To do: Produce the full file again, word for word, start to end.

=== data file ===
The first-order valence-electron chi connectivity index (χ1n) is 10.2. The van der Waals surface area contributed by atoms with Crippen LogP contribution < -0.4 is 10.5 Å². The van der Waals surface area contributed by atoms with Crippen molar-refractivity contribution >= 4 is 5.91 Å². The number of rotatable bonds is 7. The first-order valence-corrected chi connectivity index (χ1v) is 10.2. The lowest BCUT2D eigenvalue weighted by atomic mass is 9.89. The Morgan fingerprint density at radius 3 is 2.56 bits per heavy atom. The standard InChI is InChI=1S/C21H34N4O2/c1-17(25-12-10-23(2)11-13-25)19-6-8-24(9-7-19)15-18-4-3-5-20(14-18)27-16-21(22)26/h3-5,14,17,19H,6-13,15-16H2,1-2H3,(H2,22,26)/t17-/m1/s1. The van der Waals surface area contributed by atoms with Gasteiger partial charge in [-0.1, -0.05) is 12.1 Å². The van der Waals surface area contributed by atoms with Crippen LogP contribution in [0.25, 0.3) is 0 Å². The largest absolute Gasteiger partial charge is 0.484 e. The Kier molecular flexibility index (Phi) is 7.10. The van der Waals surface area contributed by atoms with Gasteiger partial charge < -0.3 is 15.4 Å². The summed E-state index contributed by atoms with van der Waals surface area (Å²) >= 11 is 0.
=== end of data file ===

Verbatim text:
The first-order valence-electron chi connectivity index (χ1n) is 10.2. The van der Waals surface area contributed by atoms with Crippen LogP contribution < -0.4 is 10.5 Å². The van der Waals surface area contributed by atoms with Crippen molar-refractivity contribution >= 4 is 5.91 Å². The number of rotatable bonds is 7. The first-order valence-corrected chi connectivity index (χ1v) is 10.2. The lowest BCUT2D eigenvalue weighted by atomic mass is 9.89. The Morgan fingerprint density at radius 3 is 2.56 bits per heavy atom. The standard InChI is InChI=1S/C21H34N4O2/c1-17(25-12-10-23(2)11-13-25)19-6-8-24(9-7-19)15-18-4-3-5-20(14-18)27-16-21(22)26/h3-5,14,17,19H,6-13,15-16H2,1-2H3,(H2,22,26)/t17-/m1/s1. The van der Waals surface area contributed by atoms with Gasteiger partial charge in [-0.1, -0.05) is 12.1 Å². The van der Waals surface area contributed by atoms with Crippen LogP contribution in [0.25, 0.3) is 0 Å². The largest absolute Gasteiger partial charge is 0.484 e. The Kier molecular flexibility index (Phi) is 7.10. The van der Waals surface area contributed by atoms with Gasteiger partial charge < -0.3 is 15.4 Å². The summed E-state index contributed by atoms with van der Waals surface area (Å²) >= 11 is 0.